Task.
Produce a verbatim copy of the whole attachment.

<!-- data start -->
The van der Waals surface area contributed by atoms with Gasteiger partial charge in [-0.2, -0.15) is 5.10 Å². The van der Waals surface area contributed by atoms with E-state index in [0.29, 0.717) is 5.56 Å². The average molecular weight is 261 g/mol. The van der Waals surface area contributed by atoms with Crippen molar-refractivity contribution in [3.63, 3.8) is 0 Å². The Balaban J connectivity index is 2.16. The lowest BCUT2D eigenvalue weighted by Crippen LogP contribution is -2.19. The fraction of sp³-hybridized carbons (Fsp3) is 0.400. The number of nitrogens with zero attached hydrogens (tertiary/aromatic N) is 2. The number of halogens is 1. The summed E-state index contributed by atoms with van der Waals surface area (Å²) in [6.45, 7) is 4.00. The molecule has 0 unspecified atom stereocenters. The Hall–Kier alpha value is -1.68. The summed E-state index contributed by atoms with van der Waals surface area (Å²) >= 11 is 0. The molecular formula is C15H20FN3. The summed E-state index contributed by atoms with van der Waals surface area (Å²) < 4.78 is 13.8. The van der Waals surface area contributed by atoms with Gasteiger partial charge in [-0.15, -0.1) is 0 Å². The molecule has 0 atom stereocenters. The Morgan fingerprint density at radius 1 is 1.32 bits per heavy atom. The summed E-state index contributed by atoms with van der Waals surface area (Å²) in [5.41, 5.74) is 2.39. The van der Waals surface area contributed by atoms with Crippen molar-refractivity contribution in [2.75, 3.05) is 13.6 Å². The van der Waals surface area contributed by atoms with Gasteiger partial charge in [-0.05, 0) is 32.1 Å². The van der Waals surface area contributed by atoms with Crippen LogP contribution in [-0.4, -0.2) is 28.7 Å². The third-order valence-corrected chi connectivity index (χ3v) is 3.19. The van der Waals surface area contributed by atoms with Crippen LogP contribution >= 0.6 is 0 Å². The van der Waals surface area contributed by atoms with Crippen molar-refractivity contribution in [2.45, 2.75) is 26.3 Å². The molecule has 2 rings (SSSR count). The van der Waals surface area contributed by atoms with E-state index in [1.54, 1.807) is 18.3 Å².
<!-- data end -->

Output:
The van der Waals surface area contributed by atoms with Gasteiger partial charge in [-0.2, -0.15) is 5.10 Å². The van der Waals surface area contributed by atoms with E-state index in [0.29, 0.717) is 5.56 Å². The average molecular weight is 261 g/mol. The van der Waals surface area contributed by atoms with Crippen molar-refractivity contribution in [3.63, 3.8) is 0 Å². The Balaban J connectivity index is 2.16. The lowest BCUT2D eigenvalue weighted by Crippen LogP contribution is -2.19. The fraction of sp³-hybridized carbons (Fsp3) is 0.400. The number of nitrogens with zero attached hydrogens (tertiary/aromatic N) is 2. The number of halogens is 1. The summed E-state index contributed by atoms with van der Waals surface area (Å²) in [6.45, 7) is 4.00. The molecule has 0 unspecified atom stereocenters. The Hall–Kier alpha value is -1.68. The summed E-state index contributed by atoms with van der Waals surface area (Å²) >= 11 is 0. The molecular formula is C15H20FN3. The summed E-state index contributed by atoms with van der Waals surface area (Å²) < 4.78 is 13.8. The van der Waals surface area contributed by atoms with Gasteiger partial charge in [-0.15, -0.1) is 0 Å². The molecule has 0 atom stereocenters. The Morgan fingerprint density at radius 1 is 1.32 bits per heavy atom. The summed E-state index contributed by atoms with van der Waals surface area (Å²) in [5.41, 5.74) is 2.39. The van der Waals surface area contributed by atoms with Crippen molar-refractivity contribution in [2.75, 3.05) is 13.6 Å². The van der Waals surface area contributed by atoms with Gasteiger partial charge in [-0.05, 0) is 32.1 Å². The van der Waals surface area contributed by atoms with Crippen LogP contribution in [-0.4, -0.2) is 28.7 Å². The third-order valence-corrected chi connectivity index (χ3v) is 3.19. The van der Waals surface area contributed by atoms with Crippen LogP contribution >= 0.6 is 0 Å². The van der Waals surface area contributed by atoms with Crippen molar-refractivity contribution in [2.45, 2.75) is 26.3 Å². The molecule has 2 rings (SSSR count). The van der Waals surface area contributed by atoms with E-state index in [1.54, 1.807) is 18.3 Å².